Seeds .. without them we would surely go hungry.
Thank you to the amazing Fred Groom of Devon’s new seed company, Vital seeds https://vitalseeds.co.uk/ for reminding us of the importance of them and for a wonderful seed saving workshop. Vital seeds have been supplying Harvest farm shop this season with their range of seed lovingly packed in paper envelopes and no plastic including many varieties you won’t find in standard garden center display racks.
Fred is clearly passionate about his work and fascinated with working with plants throughout the whole life cycle. Most of us only ever get to see the vegetable as it appears in the greengrocer, supermarket or even in the the garden but these plants have a second life if left to grow to flower and seed. We were shown the basic techniques on when and how to harvest and store seed through preparation by fermenting, screening, drying and/or winnowing with very basic everyday household objects like sieves, bottles and even a fan.
Seed is where pretty much all our food comes from, (even varieties of apples and potatoes started off as seed). For 1000s of years, seed exchange was a big part of local economy, rural life and tradition. Farmers and communities valued, cherished, saved and shared seed from year to year, but today farmers do not save seed and almost all agricultural seed is owned by just a few global chemical companies, this has in part resulted in the loss of 95% of food seed varieties and their unique genetics which once gone, is extinct forever, those genes can never be reclaimed.
Today, just 4 global chemical companies control most of the agricultural seed varieties that are either F1 hybrids or genetically modified which have patents and property rights stamped on them meaning literally they own the food on your plate even after you purchased and prepared your meal for the table, also it is illegal to save seed from them in most parts of the world.
Thankfully there are a few amazing small companies like vital seeds, or the real seed company, and seed cooperative to name a few who are keeping alive what’s left of our seed heritage and only grow and sell open pollinated (OP) varieties for us to buy and because they are OPs, this means we can save seeds for ourselves if we wish to.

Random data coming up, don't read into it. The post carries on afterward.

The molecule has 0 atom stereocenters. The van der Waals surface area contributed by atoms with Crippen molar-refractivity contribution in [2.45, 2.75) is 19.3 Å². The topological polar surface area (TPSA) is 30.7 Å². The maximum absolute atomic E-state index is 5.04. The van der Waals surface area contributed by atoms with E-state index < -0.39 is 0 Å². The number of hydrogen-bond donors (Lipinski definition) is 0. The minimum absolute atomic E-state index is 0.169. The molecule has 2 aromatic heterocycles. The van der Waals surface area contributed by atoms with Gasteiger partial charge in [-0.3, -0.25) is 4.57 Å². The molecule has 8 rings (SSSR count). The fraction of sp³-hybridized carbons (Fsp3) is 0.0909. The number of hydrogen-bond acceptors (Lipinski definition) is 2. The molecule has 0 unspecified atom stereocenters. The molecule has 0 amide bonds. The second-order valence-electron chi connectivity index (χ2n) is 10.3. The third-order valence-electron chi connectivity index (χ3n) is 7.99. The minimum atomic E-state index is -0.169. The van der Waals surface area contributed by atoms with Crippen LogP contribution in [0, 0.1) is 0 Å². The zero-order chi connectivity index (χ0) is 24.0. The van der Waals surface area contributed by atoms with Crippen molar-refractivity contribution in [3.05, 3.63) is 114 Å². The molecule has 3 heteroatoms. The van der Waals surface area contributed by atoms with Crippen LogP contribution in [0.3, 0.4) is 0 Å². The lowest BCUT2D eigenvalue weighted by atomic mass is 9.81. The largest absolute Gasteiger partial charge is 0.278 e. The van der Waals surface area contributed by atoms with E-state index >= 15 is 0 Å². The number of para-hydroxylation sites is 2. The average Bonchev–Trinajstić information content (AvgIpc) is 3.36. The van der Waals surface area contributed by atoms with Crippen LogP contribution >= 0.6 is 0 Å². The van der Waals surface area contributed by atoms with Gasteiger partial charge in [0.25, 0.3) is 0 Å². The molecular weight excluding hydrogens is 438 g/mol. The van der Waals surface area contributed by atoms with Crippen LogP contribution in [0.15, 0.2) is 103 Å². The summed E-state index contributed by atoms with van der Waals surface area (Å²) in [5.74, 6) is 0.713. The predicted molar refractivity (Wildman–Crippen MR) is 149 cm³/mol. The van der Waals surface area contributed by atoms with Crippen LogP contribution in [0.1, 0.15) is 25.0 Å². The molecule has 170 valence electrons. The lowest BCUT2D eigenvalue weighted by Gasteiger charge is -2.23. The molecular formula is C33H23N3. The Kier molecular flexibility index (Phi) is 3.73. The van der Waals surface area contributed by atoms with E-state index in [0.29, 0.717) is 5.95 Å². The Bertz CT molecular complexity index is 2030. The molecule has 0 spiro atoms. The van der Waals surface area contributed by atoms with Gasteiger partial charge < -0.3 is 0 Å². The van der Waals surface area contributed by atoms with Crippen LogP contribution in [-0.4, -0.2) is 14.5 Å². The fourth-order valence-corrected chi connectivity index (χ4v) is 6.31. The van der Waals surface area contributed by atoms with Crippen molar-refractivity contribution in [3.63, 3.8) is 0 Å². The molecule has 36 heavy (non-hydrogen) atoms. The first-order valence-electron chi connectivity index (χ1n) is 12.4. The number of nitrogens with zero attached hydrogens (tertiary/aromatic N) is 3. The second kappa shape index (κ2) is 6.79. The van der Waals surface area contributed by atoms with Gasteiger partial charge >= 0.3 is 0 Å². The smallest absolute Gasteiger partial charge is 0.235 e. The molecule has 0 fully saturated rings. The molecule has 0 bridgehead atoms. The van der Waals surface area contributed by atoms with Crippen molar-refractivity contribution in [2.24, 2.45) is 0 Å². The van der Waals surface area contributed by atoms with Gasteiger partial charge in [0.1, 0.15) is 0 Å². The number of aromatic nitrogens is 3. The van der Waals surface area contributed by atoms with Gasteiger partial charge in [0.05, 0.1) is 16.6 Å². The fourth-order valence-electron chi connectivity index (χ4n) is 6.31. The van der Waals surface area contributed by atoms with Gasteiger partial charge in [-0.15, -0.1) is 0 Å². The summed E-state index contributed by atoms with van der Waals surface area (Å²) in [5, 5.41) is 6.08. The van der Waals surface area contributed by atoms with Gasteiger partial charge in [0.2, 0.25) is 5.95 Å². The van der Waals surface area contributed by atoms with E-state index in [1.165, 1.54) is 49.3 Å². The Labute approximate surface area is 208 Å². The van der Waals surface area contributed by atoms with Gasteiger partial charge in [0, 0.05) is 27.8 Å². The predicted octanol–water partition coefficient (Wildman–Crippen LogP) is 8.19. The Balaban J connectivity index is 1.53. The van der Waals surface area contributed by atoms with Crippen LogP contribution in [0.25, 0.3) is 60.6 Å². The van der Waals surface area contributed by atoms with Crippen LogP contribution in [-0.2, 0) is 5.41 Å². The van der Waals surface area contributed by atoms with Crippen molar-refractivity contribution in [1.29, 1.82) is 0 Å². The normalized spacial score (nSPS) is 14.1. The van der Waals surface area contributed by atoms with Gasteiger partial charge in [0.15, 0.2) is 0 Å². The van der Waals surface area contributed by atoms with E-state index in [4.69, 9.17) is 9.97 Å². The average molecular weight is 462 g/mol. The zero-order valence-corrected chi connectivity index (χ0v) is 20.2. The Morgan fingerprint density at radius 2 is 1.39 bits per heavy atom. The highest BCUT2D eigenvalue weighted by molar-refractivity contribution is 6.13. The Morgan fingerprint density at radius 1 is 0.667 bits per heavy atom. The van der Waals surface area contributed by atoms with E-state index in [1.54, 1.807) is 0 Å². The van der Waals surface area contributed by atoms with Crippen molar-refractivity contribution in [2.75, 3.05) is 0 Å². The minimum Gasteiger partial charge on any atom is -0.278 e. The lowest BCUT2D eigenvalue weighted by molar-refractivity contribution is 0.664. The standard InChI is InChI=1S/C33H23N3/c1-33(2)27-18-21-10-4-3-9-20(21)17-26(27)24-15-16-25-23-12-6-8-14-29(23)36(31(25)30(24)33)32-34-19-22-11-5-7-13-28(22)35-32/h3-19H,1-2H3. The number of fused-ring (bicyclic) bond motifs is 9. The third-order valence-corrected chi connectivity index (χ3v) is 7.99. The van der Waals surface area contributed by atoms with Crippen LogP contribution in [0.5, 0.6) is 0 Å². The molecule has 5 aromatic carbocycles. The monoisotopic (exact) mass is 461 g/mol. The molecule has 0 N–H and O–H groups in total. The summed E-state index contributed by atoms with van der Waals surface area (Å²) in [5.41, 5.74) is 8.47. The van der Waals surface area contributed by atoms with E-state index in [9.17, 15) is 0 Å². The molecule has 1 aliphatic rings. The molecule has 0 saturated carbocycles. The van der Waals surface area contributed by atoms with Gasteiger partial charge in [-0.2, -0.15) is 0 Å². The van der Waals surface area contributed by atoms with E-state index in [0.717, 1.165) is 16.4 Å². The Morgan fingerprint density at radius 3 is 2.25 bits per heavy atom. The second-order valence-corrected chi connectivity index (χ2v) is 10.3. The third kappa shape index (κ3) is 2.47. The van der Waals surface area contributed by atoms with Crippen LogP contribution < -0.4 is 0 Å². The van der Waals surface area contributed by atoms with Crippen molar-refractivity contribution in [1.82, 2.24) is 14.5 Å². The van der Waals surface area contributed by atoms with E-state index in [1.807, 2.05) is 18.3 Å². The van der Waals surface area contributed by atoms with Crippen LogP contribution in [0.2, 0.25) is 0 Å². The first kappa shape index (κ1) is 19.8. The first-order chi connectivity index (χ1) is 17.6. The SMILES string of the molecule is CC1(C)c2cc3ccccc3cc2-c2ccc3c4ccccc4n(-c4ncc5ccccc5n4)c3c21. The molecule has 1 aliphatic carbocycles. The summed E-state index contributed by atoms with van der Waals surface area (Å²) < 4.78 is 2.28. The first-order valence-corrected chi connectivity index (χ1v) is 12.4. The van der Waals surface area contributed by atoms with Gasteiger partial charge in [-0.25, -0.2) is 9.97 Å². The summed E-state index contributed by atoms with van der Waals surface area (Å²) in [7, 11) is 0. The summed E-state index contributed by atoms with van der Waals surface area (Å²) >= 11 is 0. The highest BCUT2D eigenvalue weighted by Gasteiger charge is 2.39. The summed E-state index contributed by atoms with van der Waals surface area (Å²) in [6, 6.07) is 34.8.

‘Open pollinated’ means plants breed naturally like wild populations which can evolve over time and adapt to soil, pest, disease and climate conditions, something we will need as our climates are clearly changing whether we believe man made climate change or not. (F1 hybrids can’t do this as you can’t save seed from them and never come true)
Something often overlooked making food choices when were busy is who grew the veg, what seed was used, which company supplied the seed, was the seed treated with pesticide (non organic seed is often treated), were they Hybrids. In almost all cases, veg from the supermarket will be hybrids and if conventionally grown, coated in a pesticide. Seasonal veg grown by our farm shop local suppliers try to support small scale seed companies.
Did you know that most of the agricultural and garden seed sold and planted in the UK is actually produced many thousands of miles away due to our British climate being too damp and not so suitable for large scale seed farming, seed largely comes from countries with drier climates but also cheaper labour.
Big global corporate seed companies don’t like OPs, they have been poorly maintained by them as they don’t make a lot of money and tempt us to buy their F1 hybrids. Unfortunately, many wonderful OP varieties with lovely flavour, size, resistance to pest and disease etc have been dropped from seed catalogues in favour of F1 hybrids and lost for ever. F1 hybrids are far more expensive to buy and companies who own them know that you’ll be back next year to buy more as you can’t save seed from them, some are even bred to terminate and don’t produce a seed at all. Putting the control of seed in just a few chemical giants seems perilous having total control of the food we eat. What’s to stop them from replacing Hybrids with genetically modified seed technology which is still untested on human health. Many arable crops like maize corn, soya, rape seed oil, cotton have been gene modified to be resistant to glyphosate herbicide and can be used multiple times only killing the weeds around them, there is increasing evidence this chemical is linked to many chronic diseases, including cancer and to the effects to soil ecology, wildlife and water pollution.
Check out Vital seeds online shop where you will find a greater range of vegetables seeds or pop into our small farm shop to see what we stock, we do our best to support and prioritise small scale growers who grow from or save OP seeds